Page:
Categorized: Celiac Disease Diagnosis

What is dermatitis herpetiformis (DH)?

Dermatitis herpetiformis (DH) is an itchy, blistering skin condition that’s a form of celiac disease. The rash usually occurs on the elbows, knees and/or buttocks, and is characterized by its bilateral nature; both knees (and/or both arms) are affected, seldom just one. Many people with DH have no digestive symptoms and only about 40% of… Read more »

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If I have a gene for celiac disease, does that I mean I have it?

Genetics don’t diagnose celiac disease. They do, however, clarify whether an individual is “at-risk” for it. If this is the case, you should closely monitor your symptoms and submit to blood tests every 2-3 years or immediately upon the onset of symptoms. When the genetic predisposition for celiac disease was detected (on Chromosome 6) researchers… Read more »

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What is an endoscopic biopsy?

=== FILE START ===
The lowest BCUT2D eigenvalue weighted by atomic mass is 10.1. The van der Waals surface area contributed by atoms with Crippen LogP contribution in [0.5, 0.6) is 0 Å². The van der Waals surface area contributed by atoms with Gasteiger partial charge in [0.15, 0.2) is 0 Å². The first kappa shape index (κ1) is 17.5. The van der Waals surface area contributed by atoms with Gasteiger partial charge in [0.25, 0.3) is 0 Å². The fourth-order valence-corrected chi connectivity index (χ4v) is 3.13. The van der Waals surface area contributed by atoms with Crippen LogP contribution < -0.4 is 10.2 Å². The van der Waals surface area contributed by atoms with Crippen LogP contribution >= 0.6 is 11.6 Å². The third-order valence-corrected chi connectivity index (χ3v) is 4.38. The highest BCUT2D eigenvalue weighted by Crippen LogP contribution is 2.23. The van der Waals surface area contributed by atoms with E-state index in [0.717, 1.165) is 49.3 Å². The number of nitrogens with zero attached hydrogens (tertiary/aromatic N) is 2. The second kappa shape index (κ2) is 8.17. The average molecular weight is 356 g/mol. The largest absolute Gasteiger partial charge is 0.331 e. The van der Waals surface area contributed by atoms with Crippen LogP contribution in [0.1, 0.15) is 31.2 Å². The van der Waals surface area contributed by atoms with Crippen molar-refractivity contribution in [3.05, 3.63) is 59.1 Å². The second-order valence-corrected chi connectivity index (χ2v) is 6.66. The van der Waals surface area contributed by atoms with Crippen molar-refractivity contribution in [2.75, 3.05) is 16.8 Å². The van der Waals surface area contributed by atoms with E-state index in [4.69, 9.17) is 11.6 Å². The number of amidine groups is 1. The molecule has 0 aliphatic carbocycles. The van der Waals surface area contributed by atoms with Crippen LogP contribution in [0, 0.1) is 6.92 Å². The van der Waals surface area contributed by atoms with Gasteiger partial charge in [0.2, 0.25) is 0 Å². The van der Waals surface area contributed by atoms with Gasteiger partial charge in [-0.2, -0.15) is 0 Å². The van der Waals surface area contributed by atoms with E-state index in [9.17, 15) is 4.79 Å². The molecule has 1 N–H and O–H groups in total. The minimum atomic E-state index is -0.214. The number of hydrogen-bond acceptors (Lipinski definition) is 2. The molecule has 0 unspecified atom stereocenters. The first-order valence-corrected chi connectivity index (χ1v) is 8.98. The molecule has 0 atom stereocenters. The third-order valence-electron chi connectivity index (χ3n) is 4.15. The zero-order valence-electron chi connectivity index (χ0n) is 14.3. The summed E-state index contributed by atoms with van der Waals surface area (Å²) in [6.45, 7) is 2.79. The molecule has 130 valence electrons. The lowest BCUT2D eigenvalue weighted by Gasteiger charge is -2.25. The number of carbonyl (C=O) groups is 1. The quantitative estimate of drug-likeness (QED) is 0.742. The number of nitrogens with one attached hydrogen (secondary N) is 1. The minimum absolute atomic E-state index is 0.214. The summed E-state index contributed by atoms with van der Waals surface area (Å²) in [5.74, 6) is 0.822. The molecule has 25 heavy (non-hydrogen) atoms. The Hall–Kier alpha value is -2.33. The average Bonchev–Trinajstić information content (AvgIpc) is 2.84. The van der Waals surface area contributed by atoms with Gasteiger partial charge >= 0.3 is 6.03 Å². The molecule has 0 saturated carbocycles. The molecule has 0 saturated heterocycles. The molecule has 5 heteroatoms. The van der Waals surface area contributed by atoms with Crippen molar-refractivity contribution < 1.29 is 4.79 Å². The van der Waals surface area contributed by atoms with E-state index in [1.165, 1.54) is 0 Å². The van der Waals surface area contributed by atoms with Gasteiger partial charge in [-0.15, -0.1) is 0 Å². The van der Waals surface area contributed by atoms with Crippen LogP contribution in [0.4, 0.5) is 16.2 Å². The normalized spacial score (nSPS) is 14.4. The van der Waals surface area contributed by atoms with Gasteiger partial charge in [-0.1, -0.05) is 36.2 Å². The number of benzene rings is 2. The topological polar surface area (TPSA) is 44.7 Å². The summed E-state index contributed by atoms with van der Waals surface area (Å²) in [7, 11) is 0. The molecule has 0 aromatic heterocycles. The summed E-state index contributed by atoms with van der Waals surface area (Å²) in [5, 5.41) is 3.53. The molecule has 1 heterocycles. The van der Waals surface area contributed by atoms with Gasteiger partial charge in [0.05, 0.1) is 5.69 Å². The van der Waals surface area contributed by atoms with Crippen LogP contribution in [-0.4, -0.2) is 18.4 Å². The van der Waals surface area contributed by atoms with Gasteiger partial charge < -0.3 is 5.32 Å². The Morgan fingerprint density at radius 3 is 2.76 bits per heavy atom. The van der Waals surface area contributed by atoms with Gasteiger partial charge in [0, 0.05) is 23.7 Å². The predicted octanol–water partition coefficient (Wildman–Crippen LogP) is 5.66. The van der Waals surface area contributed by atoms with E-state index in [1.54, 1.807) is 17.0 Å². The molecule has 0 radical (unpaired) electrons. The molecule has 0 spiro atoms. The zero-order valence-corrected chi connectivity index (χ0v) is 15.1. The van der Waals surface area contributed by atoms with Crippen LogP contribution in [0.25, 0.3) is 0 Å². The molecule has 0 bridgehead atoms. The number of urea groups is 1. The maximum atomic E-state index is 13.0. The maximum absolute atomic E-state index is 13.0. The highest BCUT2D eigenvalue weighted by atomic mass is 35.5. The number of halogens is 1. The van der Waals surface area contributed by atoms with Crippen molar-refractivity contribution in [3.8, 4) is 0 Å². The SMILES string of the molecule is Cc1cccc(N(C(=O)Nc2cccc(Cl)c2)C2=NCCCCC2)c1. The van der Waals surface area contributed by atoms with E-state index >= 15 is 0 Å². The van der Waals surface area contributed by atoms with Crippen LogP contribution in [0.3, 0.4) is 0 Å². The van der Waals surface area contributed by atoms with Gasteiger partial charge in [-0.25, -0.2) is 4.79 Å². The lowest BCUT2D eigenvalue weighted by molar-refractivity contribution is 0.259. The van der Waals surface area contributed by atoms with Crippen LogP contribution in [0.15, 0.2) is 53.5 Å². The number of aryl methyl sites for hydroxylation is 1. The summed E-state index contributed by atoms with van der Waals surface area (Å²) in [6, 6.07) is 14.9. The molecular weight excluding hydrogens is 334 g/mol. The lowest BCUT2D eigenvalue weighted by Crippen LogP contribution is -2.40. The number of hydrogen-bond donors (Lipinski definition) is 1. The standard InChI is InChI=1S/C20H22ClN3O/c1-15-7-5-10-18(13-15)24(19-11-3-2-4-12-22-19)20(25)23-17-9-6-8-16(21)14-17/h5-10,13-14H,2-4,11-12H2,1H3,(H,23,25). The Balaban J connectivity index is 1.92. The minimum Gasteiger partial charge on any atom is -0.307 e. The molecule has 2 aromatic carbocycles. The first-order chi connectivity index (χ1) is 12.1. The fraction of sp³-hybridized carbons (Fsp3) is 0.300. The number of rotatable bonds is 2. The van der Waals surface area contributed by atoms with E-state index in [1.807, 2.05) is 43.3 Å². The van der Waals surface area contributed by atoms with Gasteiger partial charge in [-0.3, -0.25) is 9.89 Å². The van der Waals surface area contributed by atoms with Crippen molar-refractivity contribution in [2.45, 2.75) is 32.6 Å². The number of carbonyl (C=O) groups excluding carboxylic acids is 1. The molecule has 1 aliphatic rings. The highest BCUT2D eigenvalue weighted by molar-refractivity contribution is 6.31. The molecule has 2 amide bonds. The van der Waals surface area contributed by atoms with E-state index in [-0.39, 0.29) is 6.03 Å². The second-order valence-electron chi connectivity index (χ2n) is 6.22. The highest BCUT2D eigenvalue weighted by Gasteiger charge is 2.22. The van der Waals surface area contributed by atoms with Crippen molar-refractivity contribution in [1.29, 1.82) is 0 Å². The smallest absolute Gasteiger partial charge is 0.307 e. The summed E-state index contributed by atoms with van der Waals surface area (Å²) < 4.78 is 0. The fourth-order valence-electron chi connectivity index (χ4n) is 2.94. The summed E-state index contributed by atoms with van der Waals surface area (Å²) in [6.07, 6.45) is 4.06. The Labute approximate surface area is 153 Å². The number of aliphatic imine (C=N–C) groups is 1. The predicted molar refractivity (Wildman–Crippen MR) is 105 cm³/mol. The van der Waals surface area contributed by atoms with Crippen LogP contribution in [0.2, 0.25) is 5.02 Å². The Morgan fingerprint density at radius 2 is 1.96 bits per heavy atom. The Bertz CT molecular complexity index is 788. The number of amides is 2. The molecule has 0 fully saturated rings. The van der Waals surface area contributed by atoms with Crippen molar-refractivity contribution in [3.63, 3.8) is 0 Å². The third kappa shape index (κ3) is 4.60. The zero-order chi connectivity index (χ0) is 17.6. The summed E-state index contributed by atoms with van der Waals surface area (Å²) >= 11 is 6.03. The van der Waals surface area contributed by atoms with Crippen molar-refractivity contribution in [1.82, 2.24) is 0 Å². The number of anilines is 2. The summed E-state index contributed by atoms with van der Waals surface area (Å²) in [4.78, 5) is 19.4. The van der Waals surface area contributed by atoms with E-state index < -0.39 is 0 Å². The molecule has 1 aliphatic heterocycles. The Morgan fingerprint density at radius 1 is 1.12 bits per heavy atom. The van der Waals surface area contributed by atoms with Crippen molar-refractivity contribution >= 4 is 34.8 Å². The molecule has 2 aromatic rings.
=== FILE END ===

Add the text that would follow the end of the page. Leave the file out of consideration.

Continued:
Biopsy of the small intestine is the standard way to diagnose celiac disease. This procedure is always performed by a gastroenterologist, and is conducted most often in an outpatient surgical suite. The procedure lasts less than an hour, and includes sedation and local anesthesia. The procedure involves a long, thin tube with a small camera… Read more »

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Who should be tested for celiac disease?

Those who fall into the following categories should be tested for celiac disease: Children older than 3 and adults who are 1st-degree relatives of someone with celiac disease Persistent miscarriages or infertility Type I Diabetes Mellitus Autoimmune Thyroid Disease Irritable Bowel Syndrome (IBS) Asthma Multiple Sclerosis Primary Biliary Cirrhosis Down Syndrome Turner Syndrome William’s Syndrome… Read more »

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